White light is produced by the sun. This white light is composed of different colored lights that have different energy and wavelengths. Red light consists of longer wavelengths and less energy. While blue light consists of a shorter wavelength and more energy. The blue light end of the spectrum is referred to as the high energy visible light. One-third of all visible light is considered blue light. Blue light is produced by many different sources with both beneficial and harmful qualities.
The largest source of blue light is the sun. Smaller sources of blue light include fluorescent lights, compact fluorescent light bulbs, LED lights, LED flat screen televisions, computer monitors, smartphones and tablet screens. These smaller sources may produce less blue light, however today’s generation has dramatically increased screen time with these smaller devices.
Studies have shown that almost 50% of working adults require prolonged screen time for their jobs. Children today are also increasing screen time with more video games and homework on computers rather than on paper.
Blue light exposure in the daytime is good for regulating circadian rhythm. Circadian rhythm is our natural waking and sleep cycle. When exposed in the early part of the day, blue light can help boost alertness, increase mood and memory. Too much blue light exposure at night can disturb the cycle and cause increased daytime fatigue.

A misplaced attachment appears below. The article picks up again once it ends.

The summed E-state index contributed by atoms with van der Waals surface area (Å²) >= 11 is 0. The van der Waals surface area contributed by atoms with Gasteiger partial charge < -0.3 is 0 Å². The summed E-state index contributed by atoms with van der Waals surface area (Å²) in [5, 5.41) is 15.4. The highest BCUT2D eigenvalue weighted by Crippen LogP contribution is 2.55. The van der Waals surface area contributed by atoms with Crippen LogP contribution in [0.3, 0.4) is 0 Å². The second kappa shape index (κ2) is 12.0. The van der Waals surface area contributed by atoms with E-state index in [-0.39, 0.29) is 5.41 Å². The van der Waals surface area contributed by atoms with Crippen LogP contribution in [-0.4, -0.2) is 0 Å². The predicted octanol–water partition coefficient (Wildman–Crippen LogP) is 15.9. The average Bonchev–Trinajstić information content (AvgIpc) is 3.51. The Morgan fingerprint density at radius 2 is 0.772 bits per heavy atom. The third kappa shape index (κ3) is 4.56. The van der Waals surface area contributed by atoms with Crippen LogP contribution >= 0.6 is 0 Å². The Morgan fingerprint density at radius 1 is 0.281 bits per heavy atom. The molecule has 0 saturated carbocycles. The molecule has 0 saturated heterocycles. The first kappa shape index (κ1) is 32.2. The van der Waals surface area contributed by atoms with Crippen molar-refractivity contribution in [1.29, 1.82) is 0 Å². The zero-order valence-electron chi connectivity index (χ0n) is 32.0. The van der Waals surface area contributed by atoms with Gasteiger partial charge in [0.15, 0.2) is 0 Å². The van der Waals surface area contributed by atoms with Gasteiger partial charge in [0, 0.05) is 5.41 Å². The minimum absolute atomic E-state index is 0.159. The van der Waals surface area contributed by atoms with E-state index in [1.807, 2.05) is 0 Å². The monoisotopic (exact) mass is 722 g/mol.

There is new research regarding Blue light and its effects on the eye. The cornea and lens do well at blocking UV light but not so well at blocking blue light. Researchers are trying to determine if long term blue light exposure to the retina can potentially cause changes resembling macular degeneration.
There are other studies researching the flicker effect of Blue light that causes decreased contrast sensitivity. This flickering is believed to contribute to digital eye strain.
Blue light is everywhere and has played a role in our overall health and eye health since infancy. The best advice at this point is to decrease screen time, especially right before bed. Recommend your children play outside more for a healthy dose of blue wavelengths versus playing video games. However, it is important to be sure you and your children wear sunscreen when outdoors as the other end of the light spectrum causes sunburn.
Author: Theodore Hallberg, OD